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PBIP > SEC Filings for PBIP > Form 10-Q on 15-May-2013All Recent SEC Filings

Show all filings for PRUDENTIAL BANCORP INC OF PENNSYLVANIA | Request a Trial to NEW EDGAR Online Pro

Form 10-Q for PRUDENTIAL BANCORP INC OF PENNSYLVANIA


15-May-2013

Quarterly Report


ITEM 2. MANAGEMENT'S DISCUSSION AND ANALYSIS OF FINANCIAL CONDITION AND RESULTS OF OPERATIONS

The following discussion should be read in conjunction with our unaudited consolidated financial statements included elsewhere in this Form 10-Q and with our Annual Report on Form 10-K for the year ended September 30, 2012 (the "Form 10-K").

Overview. Prudential Bancorp, Inc. of Pennsylvania (the "Company") was formed by Prudential Savings Bank (the "Bank") in connection with the Bank's reorganization into the mutual holding company form of organization in 2005. The Company's results of operations are primarily dependent on the results of the Bank, which is a wholly owned subsidiary of the Company. The Company's results of operations depend to a large extent on net interest income, which primarily is the difference between the income earned on its loan and securities portfolios and the cost of funds, which is the interest paid on deposits and borrowings. Results of operations are also affected by our provisions for loan losses, non-interest income (which includes impairment charges) and non-interest expense. Non-interest expense principally consists of salaries and employee benefits, office occupancy, depreciation, data processing expense, payroll taxes and other expense. Our results of operations are also significantly affected by general economic and competitive conditions, particularly changes in interest rates, government policies and actions of regulatory authorities. Future changes in applicable laws, regulations or government policies may materially impact our financial condition and results of operations. The Bank is subject to regulation by the Federal Deposit Insurance Corporation ("FDIC") and the Pennsylvania Department of Banking (the "Department"). The Bank's main office is in Philadelphia, Pennsylvania, with six additional banking offices located in Philadelphia and Delaware Counties in Pennsylvania. The Bank's primary business consists of attracting deposits from the general public and using those funds together with borrowings to originate loans and to invest primarily in U.S. Government and agency securities and mortgage-backed securities. In November 2005, the Bank formed PSB Delaware, Inc., a Delaware corporation, as a subsidiary of the Bank. In March 2006, all mortgage-backed securities then owned by the Company were transferred to PSB Delaware, Inc. PSB Delaware, Inc.'s. activities are included as part of the consolidated financial statements.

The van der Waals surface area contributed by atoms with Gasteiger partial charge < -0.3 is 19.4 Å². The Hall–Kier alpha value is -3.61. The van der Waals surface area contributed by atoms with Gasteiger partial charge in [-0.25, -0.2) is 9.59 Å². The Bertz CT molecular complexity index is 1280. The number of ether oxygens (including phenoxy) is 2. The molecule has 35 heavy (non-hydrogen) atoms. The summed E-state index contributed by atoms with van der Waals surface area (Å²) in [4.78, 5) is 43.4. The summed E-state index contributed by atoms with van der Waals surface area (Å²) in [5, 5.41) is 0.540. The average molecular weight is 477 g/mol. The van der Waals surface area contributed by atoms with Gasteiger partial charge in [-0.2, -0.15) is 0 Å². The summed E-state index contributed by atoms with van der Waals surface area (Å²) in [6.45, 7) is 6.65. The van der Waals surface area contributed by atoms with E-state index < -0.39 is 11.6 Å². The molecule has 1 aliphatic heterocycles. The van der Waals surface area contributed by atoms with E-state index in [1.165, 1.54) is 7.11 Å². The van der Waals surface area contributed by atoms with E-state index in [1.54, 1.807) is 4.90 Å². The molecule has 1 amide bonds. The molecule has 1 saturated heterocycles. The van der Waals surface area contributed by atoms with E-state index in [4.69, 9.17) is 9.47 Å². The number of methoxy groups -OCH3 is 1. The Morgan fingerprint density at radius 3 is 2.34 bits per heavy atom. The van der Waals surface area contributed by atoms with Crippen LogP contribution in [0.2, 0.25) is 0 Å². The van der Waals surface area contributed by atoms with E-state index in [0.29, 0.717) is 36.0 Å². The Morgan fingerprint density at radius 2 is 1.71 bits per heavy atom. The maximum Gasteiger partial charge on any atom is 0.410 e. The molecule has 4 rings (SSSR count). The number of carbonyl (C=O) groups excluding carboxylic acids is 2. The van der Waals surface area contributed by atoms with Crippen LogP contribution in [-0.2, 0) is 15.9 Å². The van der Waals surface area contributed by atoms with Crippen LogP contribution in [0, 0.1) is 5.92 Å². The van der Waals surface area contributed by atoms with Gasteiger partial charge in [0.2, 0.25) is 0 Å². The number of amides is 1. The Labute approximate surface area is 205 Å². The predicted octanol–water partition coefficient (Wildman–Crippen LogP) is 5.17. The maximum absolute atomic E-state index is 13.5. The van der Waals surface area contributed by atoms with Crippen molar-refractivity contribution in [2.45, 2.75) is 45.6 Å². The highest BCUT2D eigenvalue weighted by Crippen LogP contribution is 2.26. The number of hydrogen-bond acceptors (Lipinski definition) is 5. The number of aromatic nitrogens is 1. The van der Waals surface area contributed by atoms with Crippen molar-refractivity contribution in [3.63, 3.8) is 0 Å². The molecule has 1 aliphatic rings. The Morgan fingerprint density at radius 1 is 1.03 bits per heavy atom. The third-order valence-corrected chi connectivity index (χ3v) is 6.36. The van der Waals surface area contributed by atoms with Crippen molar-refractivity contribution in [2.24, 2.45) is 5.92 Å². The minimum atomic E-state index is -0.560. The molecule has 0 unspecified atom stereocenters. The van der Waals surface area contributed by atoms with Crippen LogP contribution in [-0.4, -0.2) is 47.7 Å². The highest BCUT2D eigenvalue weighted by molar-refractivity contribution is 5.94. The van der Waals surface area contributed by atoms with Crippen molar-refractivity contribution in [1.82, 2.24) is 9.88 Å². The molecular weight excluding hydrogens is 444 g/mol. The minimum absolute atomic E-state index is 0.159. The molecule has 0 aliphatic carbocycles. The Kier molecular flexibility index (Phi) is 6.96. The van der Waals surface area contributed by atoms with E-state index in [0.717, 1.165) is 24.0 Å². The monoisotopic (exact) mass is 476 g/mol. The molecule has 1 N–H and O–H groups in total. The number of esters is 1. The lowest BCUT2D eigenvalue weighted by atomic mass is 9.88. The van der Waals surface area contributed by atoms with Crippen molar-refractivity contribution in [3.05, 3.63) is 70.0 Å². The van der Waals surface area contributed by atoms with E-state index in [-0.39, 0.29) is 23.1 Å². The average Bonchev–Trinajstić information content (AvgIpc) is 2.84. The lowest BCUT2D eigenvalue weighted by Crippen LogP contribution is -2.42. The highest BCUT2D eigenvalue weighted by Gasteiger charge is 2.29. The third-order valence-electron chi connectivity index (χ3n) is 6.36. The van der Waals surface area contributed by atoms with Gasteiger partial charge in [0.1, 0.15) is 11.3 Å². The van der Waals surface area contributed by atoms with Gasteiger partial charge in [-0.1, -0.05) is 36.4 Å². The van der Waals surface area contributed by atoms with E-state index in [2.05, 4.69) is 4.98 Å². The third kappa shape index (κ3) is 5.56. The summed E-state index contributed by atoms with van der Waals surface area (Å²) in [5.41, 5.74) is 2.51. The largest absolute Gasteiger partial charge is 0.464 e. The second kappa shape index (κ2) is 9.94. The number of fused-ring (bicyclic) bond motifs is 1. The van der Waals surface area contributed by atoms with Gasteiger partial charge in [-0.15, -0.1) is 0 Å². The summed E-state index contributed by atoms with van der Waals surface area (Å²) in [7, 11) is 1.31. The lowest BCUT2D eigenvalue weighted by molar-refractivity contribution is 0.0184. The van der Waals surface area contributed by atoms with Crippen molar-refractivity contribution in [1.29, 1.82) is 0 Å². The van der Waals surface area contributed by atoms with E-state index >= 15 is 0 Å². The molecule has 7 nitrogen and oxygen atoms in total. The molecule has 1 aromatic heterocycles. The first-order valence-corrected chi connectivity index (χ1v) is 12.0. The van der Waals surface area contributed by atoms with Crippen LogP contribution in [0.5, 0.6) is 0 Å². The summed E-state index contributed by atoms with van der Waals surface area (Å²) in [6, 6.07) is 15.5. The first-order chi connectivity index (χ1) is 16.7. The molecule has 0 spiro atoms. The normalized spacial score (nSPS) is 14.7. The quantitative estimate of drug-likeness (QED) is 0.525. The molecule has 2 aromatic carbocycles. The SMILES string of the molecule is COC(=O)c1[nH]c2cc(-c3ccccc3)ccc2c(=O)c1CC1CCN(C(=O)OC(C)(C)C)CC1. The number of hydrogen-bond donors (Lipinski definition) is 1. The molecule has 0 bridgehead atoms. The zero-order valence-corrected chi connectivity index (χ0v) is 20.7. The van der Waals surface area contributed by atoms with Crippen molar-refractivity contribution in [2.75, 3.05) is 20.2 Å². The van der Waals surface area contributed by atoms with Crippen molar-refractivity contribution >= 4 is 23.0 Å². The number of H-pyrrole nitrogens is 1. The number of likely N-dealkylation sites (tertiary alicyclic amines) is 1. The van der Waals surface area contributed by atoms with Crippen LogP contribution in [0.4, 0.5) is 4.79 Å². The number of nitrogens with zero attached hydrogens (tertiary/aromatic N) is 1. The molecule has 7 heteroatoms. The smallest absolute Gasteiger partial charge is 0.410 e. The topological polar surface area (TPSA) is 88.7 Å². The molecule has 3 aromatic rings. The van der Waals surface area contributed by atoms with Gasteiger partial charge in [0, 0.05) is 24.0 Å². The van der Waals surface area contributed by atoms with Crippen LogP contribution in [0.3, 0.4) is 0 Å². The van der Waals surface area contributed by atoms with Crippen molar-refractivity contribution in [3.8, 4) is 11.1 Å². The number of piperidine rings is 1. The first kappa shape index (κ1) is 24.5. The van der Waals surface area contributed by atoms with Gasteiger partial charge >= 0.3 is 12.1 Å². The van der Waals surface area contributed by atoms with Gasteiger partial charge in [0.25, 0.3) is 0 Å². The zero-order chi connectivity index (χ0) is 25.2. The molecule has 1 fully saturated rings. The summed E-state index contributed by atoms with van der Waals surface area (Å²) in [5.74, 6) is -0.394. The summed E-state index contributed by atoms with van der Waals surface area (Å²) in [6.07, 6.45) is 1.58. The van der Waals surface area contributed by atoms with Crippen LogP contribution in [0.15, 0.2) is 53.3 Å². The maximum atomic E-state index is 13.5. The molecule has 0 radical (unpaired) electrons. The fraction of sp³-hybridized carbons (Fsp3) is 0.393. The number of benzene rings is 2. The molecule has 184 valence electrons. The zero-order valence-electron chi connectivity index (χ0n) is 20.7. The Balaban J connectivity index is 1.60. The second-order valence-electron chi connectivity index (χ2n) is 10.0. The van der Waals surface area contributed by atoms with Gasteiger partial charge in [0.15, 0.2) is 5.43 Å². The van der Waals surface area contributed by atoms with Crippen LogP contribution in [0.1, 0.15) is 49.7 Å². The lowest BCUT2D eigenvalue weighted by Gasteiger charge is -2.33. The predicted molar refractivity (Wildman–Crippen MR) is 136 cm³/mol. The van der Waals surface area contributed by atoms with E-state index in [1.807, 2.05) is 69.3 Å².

Critical Accounting Policies. In reviewing and understanding financial information for Prudential Bancorp, you are encouraged to read and understand the significant accounting policies used in preparing our financial statements. These policies are described in Note 1 of the notes to our consolidated financial statements included in Item 1 hereof as well as in Note 2 to our audited consolidated financial statements included in Form 10-K. The accounting and financial reporting policies of the Company conform to accounting principles generally accepted in the United States of America ("U.S. GAAP") and to general practices within the banking industry. Accordingly, the financial statements require certain estimates, judgments and assumptions, which are believed to be reasonable, based upon the information available. These estimates and assumptions affect the reported amounts of assets and liabilities as well as contingent assets and contingent liabilities at the date of the financial statements and the reported amounts of income and expenses during the periods presented. The following accounting policies comprise those that management believes are the most critical to aid in fully understanding and evaluating our reported financial results. These policies require numerous estimates or economic assumptions that may prove inaccurate or may be subject to variations which may significantly affect our reported results and financial condition for the period or in future periods.

Allowance for Loan Losses. The allowance for loan losses is established through a provision for loan losses charged to expense. Losses are charged against the allowance for loan losses when management believes that the collectability in full of the principal of a loan is unlikely. Subsequent recoveries are added to the allowance. The allowance for loan losses is maintained at a level that management considers adequate to provide for estimated losses and impairments based upon an evaluation of known and inherent losses in the loan portfolio that are both probable and reasonable to estimate. Loan impairment is evaluated based on the fair value of collateral or estimated net realizable value. It is the policy of management to provide for losses on unidentified loans in its portfolio in addition to criticized and classified loans.

Management monitors its allowance for loan losses at least quarterly and makes adjustments to the allowance through the provision for loan losses as economic conditions and other pertinent factors indicate. The quarterly review and adjustment of the qualitative factors employed in the allowance methodology and the updating of historic loss experience allow for timely reaction to emerging conditions and trends. In this context, a series of qualitative factors are used in a methodology as a measurement of how current circumstances are affecting the loan portfolio. Included in these qualitative factors are: